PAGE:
IDEAS home Printed from https://ideas.repec.org/
MyIDEAS: Login to save this article or follow this journal

Urban informal sector and poverty

  • Kar, Saibal
  • Marjit, Sugata

Many studies have explored the connection between trade and poverty theoretically and empirically for the developing world. We offer another look at the possible implications of trade liberalization on urban poverty by using the urban informal sector as a catalyst. The theory shows that trade liberalization in the import competing sector raises informal wage across occupational types, and expands production and employment in the informal industrial segment. Further, using Indian provincial data on wage, capital stock and value added in the informal sector we show that real informal wage increased with trade reform and transmitted favorable impact on urban poverty reduction.

If you experience problems downloading a file, check if you have the proper application to view it first. In case of further problems read the IDEAS help page. Note that these files are not on the IDEAS site. Please be patient as the files may be large.

File URL: http://www.sciencedirect.com/science/article/B6W4V-4SX9G26-1/2/01a61fa40384025f76c6b9a97594ff47
Download Restriction: Full text for ScienceDirect subscribers only

As the access to this document is restricted, you may want to look for a different version under "Related research" (further below) or search for a different version of it.

Article provided by Elsevier in its journal International Review of Economics & Finance.

Volume (Year): 18 (2009)
Issue (Month): 4 (October)
Pages: 631-642

as
in new window

Handle: RePEc:eee:reveco:v:18:y:2009:i:4:p:631-642
Contact details of provider: Web page: http://www.elsevier.com/locate/inca/620165

References listed on IDEAS
Please report citation or reference errors to , or , if you are the registered author of the cited work, log in to your RePEc Author Service profile, click on "citations" and make appropriate adjustments.:

as in new window
  1. Chaudhuri, Sarbajit & Banerjee, Dibyendu, 2007. "Economic liberalization, capital mobility and informal wage in a small open economy: A theoretical analysis," Economic Modelling, Elsevier, vol. 24(6), pages 924-940, November.
  2. Sugata Marjit & Saibal Kar & Hamid Beladi, 2007. "Trade Reform and Informal Wages," Review of Development Economics, Wiley Blackwell, vol. 11(2), pages 313-320, 05.
  3. Sarbajit Chaudhuri, 2003. "How and how far to liberalize a developing economy with informal sector and factor market distortions," The Journal of International Trade & Economic Development, Taylor & Francis Journals, vol. 12(4), pages 403-428.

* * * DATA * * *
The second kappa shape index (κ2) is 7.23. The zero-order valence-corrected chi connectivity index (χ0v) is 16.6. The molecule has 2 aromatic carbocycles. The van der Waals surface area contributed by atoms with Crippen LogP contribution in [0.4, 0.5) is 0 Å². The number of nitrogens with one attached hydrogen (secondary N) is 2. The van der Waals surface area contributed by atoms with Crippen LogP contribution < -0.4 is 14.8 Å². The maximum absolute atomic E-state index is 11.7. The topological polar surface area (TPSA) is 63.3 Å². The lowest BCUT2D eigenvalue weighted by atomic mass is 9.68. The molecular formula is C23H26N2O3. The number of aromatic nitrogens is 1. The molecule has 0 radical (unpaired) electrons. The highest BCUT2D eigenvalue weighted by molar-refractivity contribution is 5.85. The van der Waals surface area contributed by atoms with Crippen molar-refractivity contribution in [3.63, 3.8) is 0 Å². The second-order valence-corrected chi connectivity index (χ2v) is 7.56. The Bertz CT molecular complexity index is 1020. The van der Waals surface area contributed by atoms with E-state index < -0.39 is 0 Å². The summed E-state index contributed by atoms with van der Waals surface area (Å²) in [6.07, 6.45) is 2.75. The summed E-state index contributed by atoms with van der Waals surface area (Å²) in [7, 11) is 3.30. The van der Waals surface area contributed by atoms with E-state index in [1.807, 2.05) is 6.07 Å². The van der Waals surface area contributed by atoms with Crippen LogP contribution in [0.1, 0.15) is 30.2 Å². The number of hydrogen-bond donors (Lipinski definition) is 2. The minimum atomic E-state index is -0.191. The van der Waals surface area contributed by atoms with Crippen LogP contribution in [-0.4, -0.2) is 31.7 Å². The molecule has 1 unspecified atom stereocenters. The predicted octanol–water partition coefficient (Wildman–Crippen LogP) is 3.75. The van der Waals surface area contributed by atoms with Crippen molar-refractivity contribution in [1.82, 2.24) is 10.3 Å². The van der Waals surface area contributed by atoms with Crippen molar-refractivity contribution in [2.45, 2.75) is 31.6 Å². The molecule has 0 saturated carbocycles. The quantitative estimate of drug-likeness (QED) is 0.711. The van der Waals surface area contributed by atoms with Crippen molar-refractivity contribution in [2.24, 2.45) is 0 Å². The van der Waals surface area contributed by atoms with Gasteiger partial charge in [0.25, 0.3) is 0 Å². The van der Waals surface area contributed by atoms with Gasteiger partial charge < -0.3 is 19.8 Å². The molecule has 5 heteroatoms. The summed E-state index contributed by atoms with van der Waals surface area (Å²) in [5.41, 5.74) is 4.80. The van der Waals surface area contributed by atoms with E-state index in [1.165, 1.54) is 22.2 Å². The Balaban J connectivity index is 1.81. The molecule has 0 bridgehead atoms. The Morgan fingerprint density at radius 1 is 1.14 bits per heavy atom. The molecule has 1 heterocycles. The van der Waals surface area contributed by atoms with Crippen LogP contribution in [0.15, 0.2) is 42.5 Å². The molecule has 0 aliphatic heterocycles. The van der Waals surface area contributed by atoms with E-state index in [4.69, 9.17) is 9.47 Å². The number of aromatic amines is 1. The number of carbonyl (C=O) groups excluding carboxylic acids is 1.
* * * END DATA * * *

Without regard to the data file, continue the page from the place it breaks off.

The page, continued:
4. Kar, Saibal & Marjit, Sugata, 2001. "Informal sector in general equilibrium: welfare effects of trade policy reforms," International Review of Economics & Finance, Elsevier, vol. 10(3), pages 289-300, July.
  5. Demery, Lionel & Squire, Lyn, 1996. "Macroeconomic Adjustment and Poverty in Africa: An Emerging Picture," World Bank Research Observer, World Bank Group, vol. 11(1), pages 39-59, February.
  6. Winters, L. Alan, 2000. "Trade, Trade Policy and Poverty: What Are The Links?," CEPR Discussion Papers 2382, C.E.P.R. Discussion Papers.
  7. Petia Topalova, 2005. "Trade Liberalization, Poverty And Inequality: Evidence From Indian Districts," Working Papers id:222, eSocialSciences.
  8. Sarbajit Chaudhuri & Ujjaini Mukhopadhyay, 2002. "Economic liberalization and welfare in a model with an informal sector," The Economics of Transition, The European Bank for Reconstruction and Development, vol. 10(1), pages 143-172, March.
Full references (including those not matched with items on IDEAS)

This item is not listed on Wikipedia, on a reading list or among the top items on IDEAS.

When requesting a correction, please mention this item's handle: RePEc:eee:reveco:v:18:y:2009:i:4:p:631-642. See general information about how to correct material in RePEc.

For technical questions regarding this item, or to correct its authors, title, abstract, bibliographic or download information, contact: (Zhang, Lei)

If you have authored this item and are not yet registered with RePEc, we encourage you to do it here. This allows to link your profile to this item. It also allows you to accept potential citations to this item that we are uncertain about.

If references are entirely missing, you can add them using this form.

If the full references list an item that is present in RePEc, but the system did not link to it, you can help with this form.

If you know of missing items citing this one, you can help us creating those links by adding the relevant references in the same way as above, for each refering item. If you are a registered author of this item, you may also want to check the "citations" tab in your profile, as there may be some citations waiting for confirmation.

Please note that corrections may take a couple of weeks to filter through the various RePEc services.

This information is provided to you by IDEAS at the Research Division of the Federal Reserve Bank of St. Louis using RePEc data.